Homecoming — Tambra Raye, Founder Of Nativsol Kitchenby Chinyere Amobi
Published: November 24, 2015
The Radiant Health Women of Action is our list of inspiring women taking action to improve the health and well-being of African communities, whether on the continent or in diaspora.
Accomplished nutritionist and food justice advocate Tambra Raye Stevenson is determined to improve our lives by improving what we eat.
With her unique African flair and signature tagline “Come back home,” Nativsol Kitchen founder Tambra Raye Stevenson has become a revolutionary force in the food justice movement. Tambra travels the U.S. and the African continent discussing the connection between food, faith, culture and health, and how what we eat can be a form of preventative medicine. With Nativsol Kitchen, Tambra works “to lead a movement to engage people to renew their health, restore their kitchen and reclaim their heritage to improve their lives.”
Tambra, who grew up in Oklahoma, draws from the dual influences of a Southern mother and Ghanaian stepfather. She strives to create a sense of home in her food demonstrations, from the utensils and materials used on the table to the African beats playing in the background. “For so many, home symbolizes a sense of healing and serenity and nourishment; I want people to start using their kitchens in that way. In African culture, food, consciousness and culture are intertwined so easily,” she says.
When speaking to the black audiences her organization focuses on, Tambra stresses the fact that the Western diet has contributed to many of the nutrition-related conditions that currently plague our communities, both on the African continent and throughout the diaspora.
“Research has shown that the West African diet is beneficial in combatting diseases such as diabetes, cancer and heart disease,” Tambra explains. “If we don’t preserve and document the benefits of West African food, it’ll be to the peril of our people. When we develop more Western food chains, we see more of these diseases and displace the entrepreneurial spirit of those women in the food markets with fresh food, that enable customers to make healthy dishes.”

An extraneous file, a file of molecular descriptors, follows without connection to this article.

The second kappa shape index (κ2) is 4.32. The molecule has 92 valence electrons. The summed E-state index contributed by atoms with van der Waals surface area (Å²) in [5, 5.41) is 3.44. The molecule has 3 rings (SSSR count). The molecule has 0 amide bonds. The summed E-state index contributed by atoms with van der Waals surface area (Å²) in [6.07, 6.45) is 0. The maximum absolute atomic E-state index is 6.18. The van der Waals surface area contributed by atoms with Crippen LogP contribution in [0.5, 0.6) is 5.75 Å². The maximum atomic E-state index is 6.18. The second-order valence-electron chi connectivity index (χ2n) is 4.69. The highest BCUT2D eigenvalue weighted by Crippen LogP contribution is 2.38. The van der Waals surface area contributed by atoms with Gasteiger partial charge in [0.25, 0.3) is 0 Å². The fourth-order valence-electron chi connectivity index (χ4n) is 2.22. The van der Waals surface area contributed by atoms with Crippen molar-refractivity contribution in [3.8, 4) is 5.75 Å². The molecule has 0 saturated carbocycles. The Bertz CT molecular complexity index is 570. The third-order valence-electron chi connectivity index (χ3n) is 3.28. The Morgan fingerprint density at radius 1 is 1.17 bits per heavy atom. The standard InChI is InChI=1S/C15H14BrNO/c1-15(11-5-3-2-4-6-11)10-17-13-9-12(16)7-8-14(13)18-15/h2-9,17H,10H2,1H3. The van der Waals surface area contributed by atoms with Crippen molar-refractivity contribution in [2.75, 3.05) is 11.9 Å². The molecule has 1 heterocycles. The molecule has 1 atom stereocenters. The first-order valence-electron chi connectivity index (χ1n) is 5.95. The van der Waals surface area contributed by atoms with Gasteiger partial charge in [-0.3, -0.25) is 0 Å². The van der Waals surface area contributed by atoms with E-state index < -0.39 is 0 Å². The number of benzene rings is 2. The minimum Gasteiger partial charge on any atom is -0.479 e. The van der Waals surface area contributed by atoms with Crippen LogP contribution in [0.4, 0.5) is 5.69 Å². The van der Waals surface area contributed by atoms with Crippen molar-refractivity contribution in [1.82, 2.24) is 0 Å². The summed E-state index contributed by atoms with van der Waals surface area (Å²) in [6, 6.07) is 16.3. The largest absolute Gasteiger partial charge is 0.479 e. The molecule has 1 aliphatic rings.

Through her current work with the Howard University nutrition program on her program called WANDA (Women Advancing Nutrition Dietetics and Agriculture), Tambra hopes to equip a new generation of black food justice workers, while creating a system where those in the field and younger students interested in the work can benefit from each other and work together to improve their communities.
She cites the low number of Africans and African Americans in the field, highlighting that, unlike with medicine, there are few nutrition-based pipelines, summer enrichment programs or role models to turn to for networking and support.
However, Tambra points out that simply sending nutrition and diet specialists to Africa is not the answer. She instead supports “a focus on building skill-based training so the continent can support itself in providing the nutrition wellness initiatives that its people need.”
Today, Tambra has her hands in many pots in addition to her work with Nativsol, including serving as chair of the health committee for the D.C. branch of the NAACP, as a committee member for the Diabesity Committee with the D.C. Department of Health, on the planning committee for the U.S. Conference on African Immigrant Health and on the team for New York’s African Restaurant Week.
In terms of the future, Tambra is working toward a time of greater connectivity in the black food justice realm; a time when “any of us can call on each other for a job opportunity, for sisterhood, where we can support one another from a place of feeling like we’re coming back home. Building a network where we do not feel alone.”
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